If you happen to be hanging around the nation’s capital on Tuesday, April 17 between, say, 10 and 11 A.M., you might want to look up because you might miss the last time Space Shuttle Discovery is in the air. It won’t be under its own power of course, but strapped to the back of a modified Boeing 747 headed towards Dulles International Airport. Which, actually, might be just a but cooler than seeing the Shuttle by itself.
Since the retirement of the Space Shuttle fleet, NASA has been stripping down the orbiters and preparing them for their new homes at museums across the country. In order to get them there, the space agency will be carrying out ferry flights — in which the orbiter is bolted to the back of one of two modified 747’s NASA maintains for the task.
Though designed to circle the Earth, the Space Shuttle has had a close relationship with the Boeing aircraft since its first flight tests in the late 1970s. It’s somewhat fitting then that the specialized aircraft will taking the orbiters on their last flights.
During its final flight to Washington, D.C., Discovery and its carrier plane will cruise over a number of landmarks, including the National Mall, Reagan National Airport, National Harbor, the Smithsonian’s Udvar-Hazy Center, finally landing at Dulles International Airport. The aircraft will be about 1,500 feet off the ground, and should be visible to onlookers.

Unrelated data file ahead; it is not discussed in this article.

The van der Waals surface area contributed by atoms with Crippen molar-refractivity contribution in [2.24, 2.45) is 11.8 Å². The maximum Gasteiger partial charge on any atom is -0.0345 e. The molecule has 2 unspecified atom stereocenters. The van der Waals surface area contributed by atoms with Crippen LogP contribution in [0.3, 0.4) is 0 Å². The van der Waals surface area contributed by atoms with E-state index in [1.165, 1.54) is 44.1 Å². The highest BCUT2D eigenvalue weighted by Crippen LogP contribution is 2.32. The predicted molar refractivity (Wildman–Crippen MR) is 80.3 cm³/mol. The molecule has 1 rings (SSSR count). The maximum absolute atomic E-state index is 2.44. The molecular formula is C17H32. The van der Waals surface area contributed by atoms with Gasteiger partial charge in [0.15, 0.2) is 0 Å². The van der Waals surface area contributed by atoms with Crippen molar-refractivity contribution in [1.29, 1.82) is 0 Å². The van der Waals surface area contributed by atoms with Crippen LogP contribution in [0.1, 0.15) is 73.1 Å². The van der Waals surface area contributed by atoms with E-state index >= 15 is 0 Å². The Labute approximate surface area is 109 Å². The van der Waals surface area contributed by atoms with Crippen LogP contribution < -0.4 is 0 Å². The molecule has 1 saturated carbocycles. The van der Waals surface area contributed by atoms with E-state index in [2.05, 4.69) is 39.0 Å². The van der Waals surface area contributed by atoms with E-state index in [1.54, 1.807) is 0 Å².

Of course, with a billion dollar space ship on its back, the 747 won’t take any chances and won’t fly if the weather will not permit. However, if the sky is clear, it’ll be a great chance to watch a historic event. It’s worth noting that while the Space Shuttle launches are extremely dramatic, there were over 130 of those and only 87 ferry flights — making them something of a rare occurrence.
Even rarer will be these final flights for the remaining Shuttles, of which there will be only three. Discovery is headed to the Smithsonian Udvar-Hazy Center, Endeavor will go across the country to the California Science Center, and the test craft Enterprise is bound for New York City’s floating Intrepid museum. Atlantis, sadly, will not take to the skies again as it will be housed at the Kennedy Space Center Visitor Complex.
- How the U.S. will return to space
- NASA’s Orion spaceship will fly in 2014
- The end of the Space Shuttle era
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